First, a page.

"I just don't know. I guess I've had a hard time figuring out where exactly I fit in the grand scheme of things now that... Now that I've done what I was supposed to do."
"And leaving solves that puzzle how?"
"That's the thing. I don't think I do. Fit in, I mean."
"Just because your parents will have another child doesn't mean they don't want you anymore."
Something flashes in Emma's eyes, some undefined hurt. Emma doesn't say anything, but Emma's feelings are always in the silences, in the spaces between words, so she takes a guess, "That has happened to you before, hasn't it?"
Downcast eyes. "Yeah."
"People can't be replaced like that. You should know." She hopes that Emma understands what she's actually saying.
And apparently Emma does, because as she leans back against the car and looks up at the sky that's getting darker and darker, stars appearing among the different hues of blue and gray, she says, "Henry doesn't need me."
She's about to argue, because sometimes Henry surely acts as if he does, but she knows and Emma knows that it was the two of them for ten years, and that's why the only fair thing to do is to state the truth, "Perhaps not. But he wants you."
Emma sighs and seems to come to some decision. "Come with me," she says.
"Where?" she asks, and it's not (she swears it's not) that by now she would willingly follow Emma almost anywhere, but she's surprised by the sudden suggestion.
"There's something I want to show you. Besides, I'm hungry."
"Don't," Emma says before she can make a remark, anything at all, about the car or the fact that there are food wrappers on the floor. "This car kept me warm when I had nowhere to go. It's a good car."
"If you say so," she says.
"Oh, and please, hold this, just in case." Emma hands her a comic book. "It's Henry's. I know technically the town line shouldn't be cursed anymore, but you never know."
"We are crossing the town line?" She's crossed realms who knows how many times, but in this world? The thought of leaving, exploring the world beyond Storybrooke is so novel, so utterly, yes, horrifying, that she, again, forgets how to breathe for a while.
"Are you still you?" Emma asks when they have passed the sign that says Leaving Storybrooke.
"Yes," she says.
"Good," Emma says and it's been a long time since anyone suggested that the fact that she is who she is was in any way a good thing.
"I've been coming here a lot lately. When I've been thinking about, you know, leaving." Saying the actual word seems to take some effort.
It's clear from the sign what the place is. It's Chantey's Lobster House. What's not clear is why they are sitting in Emma's car in front of it. "Why are we at Chantey's Lobster House?"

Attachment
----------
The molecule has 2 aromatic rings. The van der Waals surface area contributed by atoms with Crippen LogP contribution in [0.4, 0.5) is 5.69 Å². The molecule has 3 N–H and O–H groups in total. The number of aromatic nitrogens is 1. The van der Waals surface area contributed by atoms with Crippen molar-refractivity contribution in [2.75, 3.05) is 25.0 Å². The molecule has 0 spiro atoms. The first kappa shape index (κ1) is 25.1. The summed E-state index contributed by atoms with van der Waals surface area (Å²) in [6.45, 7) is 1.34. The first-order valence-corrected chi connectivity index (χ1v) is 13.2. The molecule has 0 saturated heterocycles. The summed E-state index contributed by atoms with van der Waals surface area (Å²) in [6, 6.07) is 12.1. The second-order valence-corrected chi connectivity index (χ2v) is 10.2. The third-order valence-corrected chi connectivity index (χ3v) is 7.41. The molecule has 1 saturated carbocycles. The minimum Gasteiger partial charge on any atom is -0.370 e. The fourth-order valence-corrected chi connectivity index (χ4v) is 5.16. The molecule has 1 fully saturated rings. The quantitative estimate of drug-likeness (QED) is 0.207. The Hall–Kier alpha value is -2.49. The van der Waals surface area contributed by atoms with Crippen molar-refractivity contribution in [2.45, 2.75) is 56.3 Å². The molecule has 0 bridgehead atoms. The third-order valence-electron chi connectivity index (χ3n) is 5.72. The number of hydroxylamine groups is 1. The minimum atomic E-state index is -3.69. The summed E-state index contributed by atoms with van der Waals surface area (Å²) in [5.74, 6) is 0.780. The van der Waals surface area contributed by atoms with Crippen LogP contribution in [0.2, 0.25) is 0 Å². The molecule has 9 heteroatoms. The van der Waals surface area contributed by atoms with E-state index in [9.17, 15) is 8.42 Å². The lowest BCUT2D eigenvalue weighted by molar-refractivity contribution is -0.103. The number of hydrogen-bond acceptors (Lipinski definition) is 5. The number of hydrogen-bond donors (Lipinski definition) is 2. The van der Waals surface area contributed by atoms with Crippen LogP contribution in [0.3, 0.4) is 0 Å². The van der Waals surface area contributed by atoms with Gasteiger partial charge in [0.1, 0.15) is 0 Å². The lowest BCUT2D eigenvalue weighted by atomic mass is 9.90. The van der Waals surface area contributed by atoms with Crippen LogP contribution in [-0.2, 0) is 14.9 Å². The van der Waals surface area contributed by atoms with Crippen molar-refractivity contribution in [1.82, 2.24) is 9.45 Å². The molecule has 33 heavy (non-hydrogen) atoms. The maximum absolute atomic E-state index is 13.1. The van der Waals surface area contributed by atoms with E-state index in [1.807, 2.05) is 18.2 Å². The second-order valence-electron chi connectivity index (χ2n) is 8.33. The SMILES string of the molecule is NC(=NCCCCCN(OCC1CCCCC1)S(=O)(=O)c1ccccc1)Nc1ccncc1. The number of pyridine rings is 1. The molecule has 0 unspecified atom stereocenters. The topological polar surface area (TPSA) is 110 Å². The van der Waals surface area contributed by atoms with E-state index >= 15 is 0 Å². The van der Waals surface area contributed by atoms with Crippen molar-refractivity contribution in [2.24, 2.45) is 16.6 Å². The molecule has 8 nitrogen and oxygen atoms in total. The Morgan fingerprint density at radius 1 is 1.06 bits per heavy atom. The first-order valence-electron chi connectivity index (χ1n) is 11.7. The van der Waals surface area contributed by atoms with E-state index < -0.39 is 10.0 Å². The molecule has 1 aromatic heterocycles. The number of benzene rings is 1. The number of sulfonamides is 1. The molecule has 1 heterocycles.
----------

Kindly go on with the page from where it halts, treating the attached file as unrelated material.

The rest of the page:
"August brought me here," Emma says. "When he was trying to make me believe the curse was real."
"He took you to a lobster house?" Of all the ridiculous things she's heard...
"No, this is the start. He took me back to where it all began for me."
"Is this the place where..."
"Yes," Emma says before she can finish her question. "This is the place. The tree is in that forest." She points at the dark woods behind the building.
"Still doesn't answer the question. Why are we here?"
"Come," Emma says. "I'm having a lobster roll. And I think you should, too."
She's confused, and this is not Storybrooke, this is the land without magic, actually without magic, and she's already feeling like there is something about her that's different and it, the abyss, reminds her of the time when the curse was still unbroken. She doesn't know why, but she follows Emma as she strides towards the shabby-looking little restaurant.
A few moments later she's sitting at a small table outside the restaurant and Emma is sitting across the table from her, smiling thinly, and there's a lobster roll on a paper plate in front of her. Cold lobster and mayo and all.
"Try it," Emma says.
"Because it's good. And it's food."
It's food. Food with mayo. She's always thought of that kind of food as the same kind of food her mother used to call peasant food. If you have the chance, you should always indulge, my dear. Never settle for anything less than the best. So she's indulged. Always the best cuts of the rarest of meats, the most expensive wines, the most obscene desserts, and never, not even in this world, never anything like this. She knows it's one of the things her mother fought tooth and nail for, and it shouldn't mean anything because it was always for selfish reasons and it should especially not mean anything after everything, but somehow it still does.